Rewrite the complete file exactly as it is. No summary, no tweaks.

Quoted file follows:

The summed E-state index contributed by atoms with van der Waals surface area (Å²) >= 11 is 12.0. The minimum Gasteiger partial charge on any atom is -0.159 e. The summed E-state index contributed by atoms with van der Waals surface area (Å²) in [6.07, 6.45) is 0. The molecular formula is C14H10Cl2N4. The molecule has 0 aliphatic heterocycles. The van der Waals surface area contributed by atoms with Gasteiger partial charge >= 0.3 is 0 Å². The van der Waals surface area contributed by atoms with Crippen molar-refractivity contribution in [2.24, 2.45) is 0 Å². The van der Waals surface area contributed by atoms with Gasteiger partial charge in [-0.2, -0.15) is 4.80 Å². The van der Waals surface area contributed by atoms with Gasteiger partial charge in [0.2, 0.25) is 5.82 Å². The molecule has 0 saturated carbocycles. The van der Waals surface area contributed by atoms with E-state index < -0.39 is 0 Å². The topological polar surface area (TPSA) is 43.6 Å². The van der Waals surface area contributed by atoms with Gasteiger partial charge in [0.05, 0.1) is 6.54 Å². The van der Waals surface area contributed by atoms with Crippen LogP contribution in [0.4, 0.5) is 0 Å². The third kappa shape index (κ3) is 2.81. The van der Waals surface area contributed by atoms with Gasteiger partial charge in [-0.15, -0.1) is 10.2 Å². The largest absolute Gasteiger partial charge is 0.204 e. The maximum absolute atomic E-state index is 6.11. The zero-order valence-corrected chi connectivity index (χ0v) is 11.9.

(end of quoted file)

The summed E-state index contributed by atoms with van der Waals surface area (Å²) >= 11 is 12.0. The minimum Gasteiger partial charge on any atom is -0.159 e. The summed E-state index contributed by atoms with van der Waals surface area (Å²) in [6.07, 6.45) is 0. The molecular formula is C14H10Cl2N4. The molecule has 0 aliphatic heterocycles. The van der Waals surface area contributed by atoms with Gasteiger partial charge >= 0.3 is 0 Å². The van der Waals surface area contributed by atoms with Crippen molar-refractivity contribution in [2.24, 2.45) is 0 Å². The van der Waals surface area contributed by atoms with Gasteiger partial charge in [-0.2, -0.15) is 4.80 Å². The van der Waals surface area contributed by atoms with Gasteiger partial charge in [0.2, 0.25) is 5.82 Å². The molecule has 0 saturated carbocycles. The van der Waals surface area contributed by atoms with E-state index < -0.39 is 0 Å². The topological polar surface area (TPSA) is 43.6 Å². The van der Waals surface area contributed by atoms with Gasteiger partial charge in [0.05, 0.1) is 6.54 Å². The van der Waals surface area contributed by atoms with Crippen LogP contribution in [0.4, 0.5) is 0 Å². The third kappa shape index (κ3) is 2.81. The van der Waals surface area contributed by atoms with Gasteiger partial charge in [-0.15, -0.1) is 10.2 Å². The largest absolute Gasteiger partial charge is 0.204 e. The maximum absolute atomic E-state index is 6.11. The zero-order valence-corrected chi connectivity index (χ0v) is 11.9.